People with a history of poor eating habits should ease into intermittent fasting.

Supporting nutritional deficiencies before embarking on a fasting discipline is important. Malnutrition causes the body to react to intermittent fasting more extremely. Most people eating the typical American diet would fall into this category, and improving cellular health, cellular energy, and improved absorption should be addressed first.

Eating nutrient dense, real food is important for successful fasting and for avoiding the hormone imbalances that can result if the body does not have healthy storage to endure the time off from eating. Starvation signals are more likely to cause strong reactions if the body is already deficient.

Lifestyle changes that include better nutrition takes time and coaching. Our clients should understand their body’s need for nutrition, and not think of fasting as a magic cure.

People with congested livers would have some difficult detox reactions to intermittent fasting.

Liver function would also be supported through better nutrition and cleansing before graduating to a fasting lifestyle. It would result in more stable success because it would be more comfortable for the client.

Many clients present with insomnia. 

Poor sleep is often a client’s main complaint, and this can be a problem with intermittent fasting because cortisol and insulin are hormones involved in sleep. They also tend to be thrown off with fasting in people who are not sleeping well.

Metabolic chaos™ presents with fatigue, brain fog, memory problems, digestion, hormone imbalances, malnutrition, weight loss or weight gain, and blood sugar imbalances – things that often don’t warrant conventional medical treatment but are increasingly lowering our quality of life. Fasting too soon could cause these problems to worsen and send the client on a roller coaster of hormone imbalance.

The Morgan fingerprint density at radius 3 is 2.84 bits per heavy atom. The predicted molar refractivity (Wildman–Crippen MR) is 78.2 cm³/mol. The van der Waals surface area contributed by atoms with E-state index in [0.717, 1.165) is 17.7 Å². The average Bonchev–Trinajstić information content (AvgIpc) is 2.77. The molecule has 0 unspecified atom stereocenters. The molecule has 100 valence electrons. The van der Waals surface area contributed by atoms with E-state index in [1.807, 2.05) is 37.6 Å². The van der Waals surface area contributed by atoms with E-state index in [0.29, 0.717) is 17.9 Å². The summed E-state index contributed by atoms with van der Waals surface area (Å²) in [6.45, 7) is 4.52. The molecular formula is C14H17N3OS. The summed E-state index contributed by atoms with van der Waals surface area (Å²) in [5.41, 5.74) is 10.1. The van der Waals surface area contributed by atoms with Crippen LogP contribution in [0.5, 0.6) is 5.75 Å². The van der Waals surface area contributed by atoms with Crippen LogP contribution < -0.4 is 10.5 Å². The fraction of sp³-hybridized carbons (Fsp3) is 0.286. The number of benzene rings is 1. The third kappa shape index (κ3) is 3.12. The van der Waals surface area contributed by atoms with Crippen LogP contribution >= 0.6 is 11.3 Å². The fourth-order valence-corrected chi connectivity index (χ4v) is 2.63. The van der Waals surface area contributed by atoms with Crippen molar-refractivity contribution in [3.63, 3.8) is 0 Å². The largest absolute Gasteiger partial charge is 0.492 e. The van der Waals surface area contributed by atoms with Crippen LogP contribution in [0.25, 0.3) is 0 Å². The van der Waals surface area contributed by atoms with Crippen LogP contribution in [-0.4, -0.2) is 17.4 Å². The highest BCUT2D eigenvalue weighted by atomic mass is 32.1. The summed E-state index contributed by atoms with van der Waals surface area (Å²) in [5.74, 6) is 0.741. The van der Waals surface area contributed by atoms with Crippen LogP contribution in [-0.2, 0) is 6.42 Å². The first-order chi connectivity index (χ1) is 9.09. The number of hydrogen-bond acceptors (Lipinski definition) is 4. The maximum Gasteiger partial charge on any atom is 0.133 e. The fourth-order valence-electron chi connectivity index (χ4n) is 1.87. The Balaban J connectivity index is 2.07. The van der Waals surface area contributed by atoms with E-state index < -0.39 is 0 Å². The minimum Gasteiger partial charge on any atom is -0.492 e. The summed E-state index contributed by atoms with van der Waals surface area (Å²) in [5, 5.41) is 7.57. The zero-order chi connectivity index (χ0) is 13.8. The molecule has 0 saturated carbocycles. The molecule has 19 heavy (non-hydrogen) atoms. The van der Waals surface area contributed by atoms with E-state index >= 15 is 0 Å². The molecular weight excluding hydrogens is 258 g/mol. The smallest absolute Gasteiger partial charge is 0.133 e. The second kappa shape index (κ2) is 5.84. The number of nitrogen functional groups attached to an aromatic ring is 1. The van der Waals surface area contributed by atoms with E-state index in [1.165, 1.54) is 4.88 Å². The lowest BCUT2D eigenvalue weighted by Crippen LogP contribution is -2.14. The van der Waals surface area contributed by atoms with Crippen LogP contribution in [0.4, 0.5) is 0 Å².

These people need functional coaching in order to bring about the balance that would eventually make for successful fasting.

Our proven program uncovers stressors in the hormone, immune, detoxification, digestion, energy production, and nervous (HIDDEN) systems. We begin by using the BioHealth 205, DUTCH test, BioHealth 101, and other labs, to reveal malfunction in these systems, and we start by coaching the client back into balance through diet and lifestyle changes, along with some supplements. As we walk our clients through this process, balance is resumed, and symptoms begin disappearing. The client is empowered and educated about how to get healthy and stay healthy.

After achieving better balance, the bioindividual needs of the client may point towards intermittent fasting. At that point, trying intermittent fasting will not be a very difficult task, and they will be more successful, anyway.

Want to access lab testing for your clients?  

Become a Functional Diagnostic Nutrition® Practitioner and get your hands on our tests to begin helping your clients achieve balance! They might still be interested in intermittent fasting, and if they are, they will be part of the group finding success with it. It won’t be another tried and failed attempt at dieting.

Go to functionaldiagnosticnutrition.com to learn more about our online course.

If you are a patient, looking to learn more about self-care, and would like to work with an FDN practitioner, go to fdnselfcare.com.

Bibliography:

  • Kelly, Megyn. “Meet a Woman Who Lost 50 Pounds Through Intermittent Fasting.” Meet a Woman Who Lost 50 Pounds through Intermittent Fasting, The Today Show, 4 Jan. 2018, (1) https://www.today.com/video/meet-a-woman-who-lost-50-pounds-through-intermittent-fasting-1129151555597.
  • Kazi, Sumaya. “My Intermittent Fasting Lifestyle: How I Dropped 50 Pounds.” Medium, Personal Growth, 19 July 2016, medium.com/personal-growth/myifguide-38037b3b1ec4.
  • Fung, Jason, and Jimmy Moore. The Complete Guide to Fasting: Heal Your Body through Intermittent, Alternate-Day, and Extended Fasting. Victory Belt Publishing, 2016.
  • Kumar, Sushil, and Gurcharan Kaur. “Intermittent Fasting Dietary Restriction Regimen Negatively Influences Reproduction in Young Rats: A Study of Hypothalamo-Hypophysial-Gonadal Axis.” PLOS ONE, Public Library of Science, 29 Jan. 2013, journals.plos.org/plosone/article?id=10.1371%2Fjournal.pone.0052416.
  • Boldt, Ethan. “Intermittent Fasting … for Women.”  Axe, 4 Dec. 2017, draxe.com/intermittent-fasting-women/.